Journal of Anesthesia

, Volume 28, Issue 6, pp 821–827 | Cite as

Ketamine does not increase intracranial pressure compared with opioids: meta-analysis of randomized controlled trials

  • Xin Wang
  • Xibing Ding
  • Yao Tong
  • Jiaying Zong
  • Xiang Zhao
  • Hao Ren
  • Quan LiEmail author
Original Article



Ketamine is traditionally avoided in sedation management of patients with risk of intracranial hypertension. However, results from many clinical trials contradict this concern. We critically analyzed the published data of the effects of ketamine on intracranial pressure (ICP) and other cerebral hemodynamics to determine whether ketamine was safe for patients with hemodynamic instability and brain injuries.


We systematically searched the online databases of PubMed, Medline, Embase, Current Controlled Trials, and Cochrane Central (last search performed on January 15, 2014). Trial characteristics and outcomes were independently extracted by two assessors (Xin Wang, Xibing Ding). For continuous data, mean differences (MD) were formulated. If the P value of the chi-square test was >0.10 or I 2 <50 %, a fixed-effects model was used; otherwise, the random effects model was adopted.


Five trials (n = 198) met the inclusion criteria. Using ICP levels within the first 24 h of ketamine administration as the main outcome, the use of ketamine leads to the same ICP levels as opioids [MD = 1.94; 95 % confidence interval (95 % CI), −2.35, 6.23; P = 0.38]. There were no significant differences in mean arterial pressure values between the two groups (MD = 0.99; 95 % CI, −2.24, 4.22; P = 0.55). Ketamine administration was also comparable with opioids in the maintenance of cerebral perfusion pressure (MD = −1.07; 95 % CI, −7.95, 5.8; P = 0.76).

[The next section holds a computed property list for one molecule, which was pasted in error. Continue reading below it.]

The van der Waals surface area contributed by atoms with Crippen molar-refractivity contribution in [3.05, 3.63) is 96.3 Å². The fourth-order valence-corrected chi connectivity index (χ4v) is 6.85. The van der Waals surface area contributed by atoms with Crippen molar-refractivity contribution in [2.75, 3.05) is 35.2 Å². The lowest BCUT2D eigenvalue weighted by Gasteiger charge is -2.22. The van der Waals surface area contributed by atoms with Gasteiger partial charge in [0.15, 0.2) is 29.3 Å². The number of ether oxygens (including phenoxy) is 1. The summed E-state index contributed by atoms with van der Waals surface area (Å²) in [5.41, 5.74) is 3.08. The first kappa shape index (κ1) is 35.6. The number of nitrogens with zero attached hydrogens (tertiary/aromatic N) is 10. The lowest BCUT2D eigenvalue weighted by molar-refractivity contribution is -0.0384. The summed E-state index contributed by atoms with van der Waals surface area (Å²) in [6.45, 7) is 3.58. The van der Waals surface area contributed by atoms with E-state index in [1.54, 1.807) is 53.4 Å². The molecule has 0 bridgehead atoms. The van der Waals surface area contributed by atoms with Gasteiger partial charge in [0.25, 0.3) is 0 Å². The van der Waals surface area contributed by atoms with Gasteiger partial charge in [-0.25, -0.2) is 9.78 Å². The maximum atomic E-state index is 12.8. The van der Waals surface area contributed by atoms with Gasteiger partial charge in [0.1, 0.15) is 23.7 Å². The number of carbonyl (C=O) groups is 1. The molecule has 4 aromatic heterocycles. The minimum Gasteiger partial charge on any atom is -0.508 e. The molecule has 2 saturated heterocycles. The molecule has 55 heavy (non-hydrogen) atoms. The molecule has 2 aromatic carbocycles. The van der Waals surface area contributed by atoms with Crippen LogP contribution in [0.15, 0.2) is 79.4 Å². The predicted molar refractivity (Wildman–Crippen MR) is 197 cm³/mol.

The results of this study suggest that ketamine does not increase ICP compared with opioids. Ketamine provides good maintenance of hemodynamic status. Clinical application of ketamine should not be discouraged on the basis of ICP-related concerns.


Ketamine Opioids Intracranial pressure Hemodynamic instability Brain injuries 



We are grateful for the support from the National Natural Science Foundation. We also thank all authors of the publications included in this study for contributing information as requested.


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Copyright information

© Japanese Society of Anesthesiologists 2014

Authors and Affiliations

  • Xin Wang
    • 1
    • 2
  • Xibing Ding
    • 1
  • Yao Tong
    • 1
  • Jiaying Zong
    • 1
    • 2
  • Xiang Zhao
    • 1
  • Hao Ren
    • 1
  • Quan Li
    • 1
    • 3
    Email author
  1. 1.Department of AnesthesiologyShanghai Tenth People’s Hospital, Tongji University School of MedicineShanghaiChina
  2. 2.First Clinical Medical College of Nanjing Medical UniversityNanjingChina
  3. 3.Department of AnesthesiologyEast Hospital, Tongji University School of MedicineShanghaiChina

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